For example, in some cases, a character may simply come back as a question mark ‘?’ or a square ‘■’. Take the following address.

Weißhausstr. 20-30
50939 Köln

The fourth character of the first line and the eighth character of the second line will come back corrupted, as follows:

Weihausstr. 20-30
50939 K?ln

 

In other cases, the corruption can be quite severe, and you may end up with something like ‘تخت اره ÙŠÚ©’. Not only is it important to ensure that you do not send any corrupted data to the AVI service, but you also want to make sure that you properly handle and store the service response. Otherwise you may end up corrupting an address after it has been validated. (How this happens would make a good topic for another blog, but for now, just make sure to use the Unicode Transformation Format (UTF) on everything that handles the data.)

Each of these options gives you the flexibility to have a consistent addressing format for your international addresses, depending on your location, your customers, and your mailing conventions. All of them provide an automated, consistent approach to address validation. Whether it is addressing mail to customers in the format of their home countries, translating addresses, or ensuring readability for the sender, DOTS Address Validation International truly speaks your language.

5 Commonly Used Terms and Definitions in International Address Validation Systems

When dividing the countries of the world into regions and sub-regions for the purpose of Address Validation, it is important to find a common ground and to use a set of widely adopted terms and definitions.

In the United States of America, (US), we commonly use the terms city, state and zip code when referring to addresses. While that may mostly work for a country like Mexico (MX), it is not appropriate for other countries like Japan (JP) where the country is divided into prefectures instead of states. Not all countries call their sub-region divisions the same thing and many countries have several levels of sub-divisions. To further complicate the matter, not all sub-division levels are necessarily interchangeable from one country to another. For example, a first level sub-region in the US is a state, such as California (US-CA), but a first level sub-region for the United Kingdom of Great Britain and Northern Ireland (GB) is a country, such as England (GB-ENG).

Every country can have its own particular set of terms and definitions; to try to go over them all would be too complicated and inefficient. Instead, let’s go over some commonly used terms that are helpful when talking about international addresses.

Country Code

An alphabetic or numeric code used to represent a country. Various types of country codes exist for different particular uses, but the most commonly used codes come from the ISO 3166 standard. Part one of this standard, ISO 3166-1, consists of the following code formats:

  • ISO 3166-1 alpha-2 – a two-letter country code.
  • ISO 3166-1 alpha-3 – a three-letter country code.
  • ISO 3166-1 numeric – three-digit country code.

Postal Code

An alphabetic, numeric or alphanumeric code that may sometimes include spaces or punctuation that is commonly used for the purpose of sorting mail. Commonly referred to as the Postcode. Some country-specific terms include ZIP code (US), PLZ (DE, AU, and CH), PIN code (IN) and CAP (IT).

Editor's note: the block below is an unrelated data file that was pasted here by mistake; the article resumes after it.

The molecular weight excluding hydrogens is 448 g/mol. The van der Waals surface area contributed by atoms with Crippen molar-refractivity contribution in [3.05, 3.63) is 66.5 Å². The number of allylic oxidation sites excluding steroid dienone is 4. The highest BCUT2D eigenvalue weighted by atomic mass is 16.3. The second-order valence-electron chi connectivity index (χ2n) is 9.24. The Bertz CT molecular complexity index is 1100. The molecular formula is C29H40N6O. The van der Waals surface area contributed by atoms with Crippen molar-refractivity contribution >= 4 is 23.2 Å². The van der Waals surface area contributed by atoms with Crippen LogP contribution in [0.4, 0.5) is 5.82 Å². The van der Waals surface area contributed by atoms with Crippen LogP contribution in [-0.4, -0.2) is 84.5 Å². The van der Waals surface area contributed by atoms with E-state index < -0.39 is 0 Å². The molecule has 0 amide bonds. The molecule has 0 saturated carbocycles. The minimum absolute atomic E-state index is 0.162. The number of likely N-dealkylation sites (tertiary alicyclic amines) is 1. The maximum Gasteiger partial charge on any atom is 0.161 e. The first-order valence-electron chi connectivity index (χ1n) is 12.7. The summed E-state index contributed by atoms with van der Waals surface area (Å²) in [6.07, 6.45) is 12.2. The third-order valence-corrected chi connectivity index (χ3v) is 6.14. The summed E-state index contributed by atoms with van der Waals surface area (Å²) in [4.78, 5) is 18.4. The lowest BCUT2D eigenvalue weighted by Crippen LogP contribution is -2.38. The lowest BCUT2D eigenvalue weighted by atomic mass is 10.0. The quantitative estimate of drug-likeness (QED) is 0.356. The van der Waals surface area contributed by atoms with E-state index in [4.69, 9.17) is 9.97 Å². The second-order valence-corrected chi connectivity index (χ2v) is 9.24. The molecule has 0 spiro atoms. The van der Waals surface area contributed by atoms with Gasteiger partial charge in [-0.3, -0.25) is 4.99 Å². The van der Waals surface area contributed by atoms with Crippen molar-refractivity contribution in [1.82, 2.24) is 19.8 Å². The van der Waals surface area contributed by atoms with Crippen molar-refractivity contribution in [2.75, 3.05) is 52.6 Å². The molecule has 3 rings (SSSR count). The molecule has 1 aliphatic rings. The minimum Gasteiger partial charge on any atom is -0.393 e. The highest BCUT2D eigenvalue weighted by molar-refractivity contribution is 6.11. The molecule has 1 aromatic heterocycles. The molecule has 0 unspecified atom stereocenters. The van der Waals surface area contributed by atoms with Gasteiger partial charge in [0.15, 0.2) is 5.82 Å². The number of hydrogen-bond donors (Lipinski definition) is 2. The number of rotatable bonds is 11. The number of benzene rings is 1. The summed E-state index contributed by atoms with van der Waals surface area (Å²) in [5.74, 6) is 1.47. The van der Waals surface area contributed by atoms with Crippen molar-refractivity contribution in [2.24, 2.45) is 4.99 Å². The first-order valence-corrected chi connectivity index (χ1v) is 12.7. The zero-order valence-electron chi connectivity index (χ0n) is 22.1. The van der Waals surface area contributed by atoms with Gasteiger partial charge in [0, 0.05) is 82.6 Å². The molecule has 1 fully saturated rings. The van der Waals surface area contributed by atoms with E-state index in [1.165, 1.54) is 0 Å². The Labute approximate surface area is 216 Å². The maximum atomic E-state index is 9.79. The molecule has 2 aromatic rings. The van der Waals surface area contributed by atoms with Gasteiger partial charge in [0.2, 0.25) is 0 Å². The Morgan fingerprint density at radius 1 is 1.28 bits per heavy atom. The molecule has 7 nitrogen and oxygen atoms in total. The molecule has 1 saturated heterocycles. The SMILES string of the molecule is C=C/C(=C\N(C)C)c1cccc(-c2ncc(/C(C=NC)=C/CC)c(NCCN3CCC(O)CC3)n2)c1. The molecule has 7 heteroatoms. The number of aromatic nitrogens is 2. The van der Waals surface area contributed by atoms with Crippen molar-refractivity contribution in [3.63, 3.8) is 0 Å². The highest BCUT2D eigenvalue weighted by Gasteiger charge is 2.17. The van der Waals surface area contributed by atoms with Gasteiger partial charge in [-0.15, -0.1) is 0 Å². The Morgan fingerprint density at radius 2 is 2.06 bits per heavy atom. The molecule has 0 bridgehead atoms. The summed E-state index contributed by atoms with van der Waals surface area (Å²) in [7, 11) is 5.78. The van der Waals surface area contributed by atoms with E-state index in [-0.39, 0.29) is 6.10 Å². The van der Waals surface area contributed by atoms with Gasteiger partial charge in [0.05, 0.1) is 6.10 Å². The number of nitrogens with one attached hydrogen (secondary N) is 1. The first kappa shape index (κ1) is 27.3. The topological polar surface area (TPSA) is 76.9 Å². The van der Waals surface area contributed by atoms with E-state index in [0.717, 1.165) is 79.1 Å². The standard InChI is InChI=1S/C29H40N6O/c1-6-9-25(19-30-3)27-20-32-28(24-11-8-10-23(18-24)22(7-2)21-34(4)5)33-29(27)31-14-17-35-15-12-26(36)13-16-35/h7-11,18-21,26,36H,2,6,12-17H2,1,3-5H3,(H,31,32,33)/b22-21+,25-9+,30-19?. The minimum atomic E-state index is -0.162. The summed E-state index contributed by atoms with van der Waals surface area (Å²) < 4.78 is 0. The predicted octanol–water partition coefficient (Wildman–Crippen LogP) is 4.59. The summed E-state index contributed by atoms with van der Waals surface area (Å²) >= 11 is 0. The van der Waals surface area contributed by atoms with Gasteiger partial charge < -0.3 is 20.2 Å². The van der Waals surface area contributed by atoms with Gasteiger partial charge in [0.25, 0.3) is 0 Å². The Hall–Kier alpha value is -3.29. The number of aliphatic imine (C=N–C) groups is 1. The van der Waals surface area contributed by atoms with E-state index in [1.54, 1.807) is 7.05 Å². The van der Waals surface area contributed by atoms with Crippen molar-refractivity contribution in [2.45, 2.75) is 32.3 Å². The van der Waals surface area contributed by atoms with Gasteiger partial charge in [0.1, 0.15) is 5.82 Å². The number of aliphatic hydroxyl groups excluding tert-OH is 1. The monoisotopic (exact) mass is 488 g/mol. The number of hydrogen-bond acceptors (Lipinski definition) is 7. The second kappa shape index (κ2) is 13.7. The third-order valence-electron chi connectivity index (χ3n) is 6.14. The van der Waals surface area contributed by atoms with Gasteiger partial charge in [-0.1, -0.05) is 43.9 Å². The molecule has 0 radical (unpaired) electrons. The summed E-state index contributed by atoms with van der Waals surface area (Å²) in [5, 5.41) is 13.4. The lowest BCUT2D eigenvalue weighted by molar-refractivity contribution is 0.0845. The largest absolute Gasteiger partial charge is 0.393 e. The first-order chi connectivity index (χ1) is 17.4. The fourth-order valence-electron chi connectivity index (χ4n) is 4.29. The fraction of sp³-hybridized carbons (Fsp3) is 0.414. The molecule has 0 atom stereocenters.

Administrative Areas

The regions in which a country is divided into. Each region typically has a defined boundary with an administration that performs some level of government functions. These areas are commonly expected to manage themselves with a certain level of autonomy. Various administrative levels exist that can range from “first-level” administrative to “fifth-level” administrative. The higher the level number is the lower its rank will be on the administrative level hierarchy. For example, the US is made up of states (first-level), which are divided into counties (second-level) that consist of municipalities (third-level). For comparison, the United Kingdom (GB) is comprised of the four countries England, Scotland, Wales and Northern Ireland (first-level). These countries are made up of counties, districts and shires (second-level), which in turn are made up of cities and towns (third-level) and small villages and parishes (fourth-level). Other common terms for an administrative area are administrative division, administrative region, administrative unit, administrative entity and subdivision.

Locality

In general, a locality is a particular place or location. More specifically, a locality should be defined as a distinct population cluster. Localities are commonly recognized as cities, towns, and villages; but they may also include other areas such as fishing hamlets, mining camps, ranches, farms and market towns. Localities are often lower-level administrative areas and they may consist of sub-localities, which are segments of a single locality. Sub-localities should not be confused for being the lowest level administrative area of a country, nor should they be confused as being separate localities.

Thoroughfare

In general, a thoroughfare is a transportation route between one location and another. On land, it is more commonly referred to as a type of road or route that is typically used by motorized vehicles, such as a street, avenue or highway.